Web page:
Strike 2 Toronto

The possibility of a strike by workers at Ontario’s liquor storesprompted restaurateurs and residents yesterday to rush out to stock upon booze, in some cases enduring lengthy lineups only to find alreadybarren shelves inside.

The possibility of a strike by workers at Ontario’s liquor stores prompted restaurateurs and residents yesterday to rush out to stock up on booze, in some cases enduring lengthy lineups only to find already barren shelves inside.

News of a possible strike by Liquor Control Board of Ontario employees at 12:01 a.m. today made for a manic day in the province’s 600-plus stores, as people left with their arms laden with bottles and cartons as if preparing for doomsday.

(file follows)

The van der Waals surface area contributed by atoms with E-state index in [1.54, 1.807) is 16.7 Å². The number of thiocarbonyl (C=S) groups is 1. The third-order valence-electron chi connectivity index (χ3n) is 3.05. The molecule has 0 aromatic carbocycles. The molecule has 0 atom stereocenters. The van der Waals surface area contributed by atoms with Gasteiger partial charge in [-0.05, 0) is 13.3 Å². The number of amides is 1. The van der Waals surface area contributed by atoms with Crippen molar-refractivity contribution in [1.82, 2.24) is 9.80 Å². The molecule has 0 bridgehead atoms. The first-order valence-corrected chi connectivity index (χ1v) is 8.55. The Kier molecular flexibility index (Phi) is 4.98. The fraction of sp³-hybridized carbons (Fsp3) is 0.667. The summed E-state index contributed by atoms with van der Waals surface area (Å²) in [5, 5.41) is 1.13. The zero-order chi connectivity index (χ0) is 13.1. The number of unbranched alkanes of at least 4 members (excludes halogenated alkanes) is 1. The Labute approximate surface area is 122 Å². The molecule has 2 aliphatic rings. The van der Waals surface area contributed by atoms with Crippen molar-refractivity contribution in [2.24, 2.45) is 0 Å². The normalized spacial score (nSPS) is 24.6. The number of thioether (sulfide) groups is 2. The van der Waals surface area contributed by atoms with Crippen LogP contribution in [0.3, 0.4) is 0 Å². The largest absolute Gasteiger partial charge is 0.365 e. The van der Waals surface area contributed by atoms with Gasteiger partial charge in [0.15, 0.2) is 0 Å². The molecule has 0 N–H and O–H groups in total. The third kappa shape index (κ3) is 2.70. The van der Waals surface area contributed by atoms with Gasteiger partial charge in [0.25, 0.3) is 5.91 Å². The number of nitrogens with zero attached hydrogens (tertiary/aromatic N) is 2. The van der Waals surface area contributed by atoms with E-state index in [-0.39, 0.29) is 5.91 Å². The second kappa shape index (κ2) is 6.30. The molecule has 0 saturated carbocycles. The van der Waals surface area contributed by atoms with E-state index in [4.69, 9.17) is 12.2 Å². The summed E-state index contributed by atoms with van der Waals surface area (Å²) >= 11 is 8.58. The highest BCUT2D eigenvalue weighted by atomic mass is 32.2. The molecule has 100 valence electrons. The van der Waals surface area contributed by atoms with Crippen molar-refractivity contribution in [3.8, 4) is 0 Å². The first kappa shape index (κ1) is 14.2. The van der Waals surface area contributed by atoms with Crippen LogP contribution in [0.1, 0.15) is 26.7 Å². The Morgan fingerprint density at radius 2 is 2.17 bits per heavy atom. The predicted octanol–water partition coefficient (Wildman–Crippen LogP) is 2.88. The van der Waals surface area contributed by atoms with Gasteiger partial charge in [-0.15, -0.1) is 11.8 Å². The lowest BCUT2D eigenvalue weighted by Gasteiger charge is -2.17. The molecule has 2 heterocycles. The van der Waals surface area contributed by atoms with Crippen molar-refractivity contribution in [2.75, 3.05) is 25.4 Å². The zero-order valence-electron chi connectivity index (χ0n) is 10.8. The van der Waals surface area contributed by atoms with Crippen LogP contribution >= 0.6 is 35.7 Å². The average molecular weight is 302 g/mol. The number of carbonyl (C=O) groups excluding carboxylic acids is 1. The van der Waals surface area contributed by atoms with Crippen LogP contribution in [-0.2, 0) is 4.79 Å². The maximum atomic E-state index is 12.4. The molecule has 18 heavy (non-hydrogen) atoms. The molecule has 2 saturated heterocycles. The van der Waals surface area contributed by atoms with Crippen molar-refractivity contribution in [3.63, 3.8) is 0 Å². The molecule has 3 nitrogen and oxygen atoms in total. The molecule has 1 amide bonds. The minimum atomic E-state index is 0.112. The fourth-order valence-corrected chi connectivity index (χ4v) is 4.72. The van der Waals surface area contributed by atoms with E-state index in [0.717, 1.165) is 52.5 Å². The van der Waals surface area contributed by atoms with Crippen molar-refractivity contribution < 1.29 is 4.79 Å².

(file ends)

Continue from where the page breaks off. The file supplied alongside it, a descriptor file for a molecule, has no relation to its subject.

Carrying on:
“It’s very inconvenient — most restaurateurs do not have the cash flow to purchase two or three weeks’ worth of alcohol,” said Nick Kypreos, manager of Jacobs and Company Steakhouse in Toronto.

A liquor store strike would be a double whammy for Toronto residents, who could face a sobering as well as smelly summer.

The city is already in the midst of a municipal strike that has brought garbage pickup to a halt and shut down city-run daycares, parks and recreation programs.

 
 
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